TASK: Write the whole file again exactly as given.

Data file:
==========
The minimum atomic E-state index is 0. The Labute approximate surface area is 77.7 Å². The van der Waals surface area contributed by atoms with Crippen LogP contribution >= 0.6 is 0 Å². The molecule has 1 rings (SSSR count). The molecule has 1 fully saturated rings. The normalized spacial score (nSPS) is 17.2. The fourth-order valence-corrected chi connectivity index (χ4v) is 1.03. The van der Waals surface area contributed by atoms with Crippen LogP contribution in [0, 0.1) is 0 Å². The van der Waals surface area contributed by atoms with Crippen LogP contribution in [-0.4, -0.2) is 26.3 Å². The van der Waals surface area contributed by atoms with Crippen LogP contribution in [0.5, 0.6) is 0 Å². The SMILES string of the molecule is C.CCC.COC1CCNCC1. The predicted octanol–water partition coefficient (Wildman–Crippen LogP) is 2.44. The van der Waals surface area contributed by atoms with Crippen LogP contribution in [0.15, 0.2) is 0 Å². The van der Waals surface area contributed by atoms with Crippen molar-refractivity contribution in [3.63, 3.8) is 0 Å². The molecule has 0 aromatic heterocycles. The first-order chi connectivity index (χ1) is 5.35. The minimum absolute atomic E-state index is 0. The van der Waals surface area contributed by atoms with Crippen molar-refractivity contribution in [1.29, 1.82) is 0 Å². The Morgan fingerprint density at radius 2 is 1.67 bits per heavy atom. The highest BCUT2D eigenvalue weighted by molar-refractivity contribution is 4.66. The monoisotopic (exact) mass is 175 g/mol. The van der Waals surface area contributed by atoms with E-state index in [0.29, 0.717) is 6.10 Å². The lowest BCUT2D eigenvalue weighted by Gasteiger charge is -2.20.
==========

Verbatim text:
The minimum atomic E-state index is 0. The Labute approximate surface area is 77.7 Å². The van der Waals surface area contributed by atoms with Crippen LogP contribution >= 0.6 is 0 Å². The molecule has 1 rings (SSSR count). The molecule has 1 fully saturated rings. The normalized spacial score (nSPS) is 17.2. The fourth-order valence-corrected chi connectivity index (χ4v) is 1.03. The van der Waals surface area contributed by atoms with Crippen LogP contribution in [0, 0.1) is 0 Å². The van der Waals surface area contributed by atoms with Crippen LogP contribution in [-0.4, -0.2) is 26.3 Å². The van der Waals surface area contributed by atoms with Crippen LogP contribution in [0.5, 0.6) is 0 Å². The SMILES string of the molecule is C.CCC.COC1CCNCC1. The predicted octanol–water partition coefficient (Wildman–Crippen LogP) is 2.44. The van der Waals surface area contributed by atoms with Crippen LogP contribution in [0.15, 0.2) is 0 Å². The van der Waals surface area contributed by atoms with Crippen molar-refractivity contribution in [3.63, 3.8) is 0 Å². The molecule has 0 aromatic heterocycles. The first-order chi connectivity index (χ1) is 5.35. The minimum absolute atomic E-state index is 0. The van der Waals surface area contributed by atoms with Crippen molar-refractivity contribution in [1.29, 1.82) is 0 Å². The Morgan fingerprint density at radius 2 is 1.67 bits per heavy atom. The highest BCUT2D eigenvalue weighted by molar-refractivity contribution is 4.66. The monoisotopic (exact) mass is 175 g/mol. The van der Waals surface area contributed by atoms with E-state index in [0.29, 0.717) is 6.10 Å². The lowest BCUT2D eigenvalue weighted by Gasteiger charge is -2.20.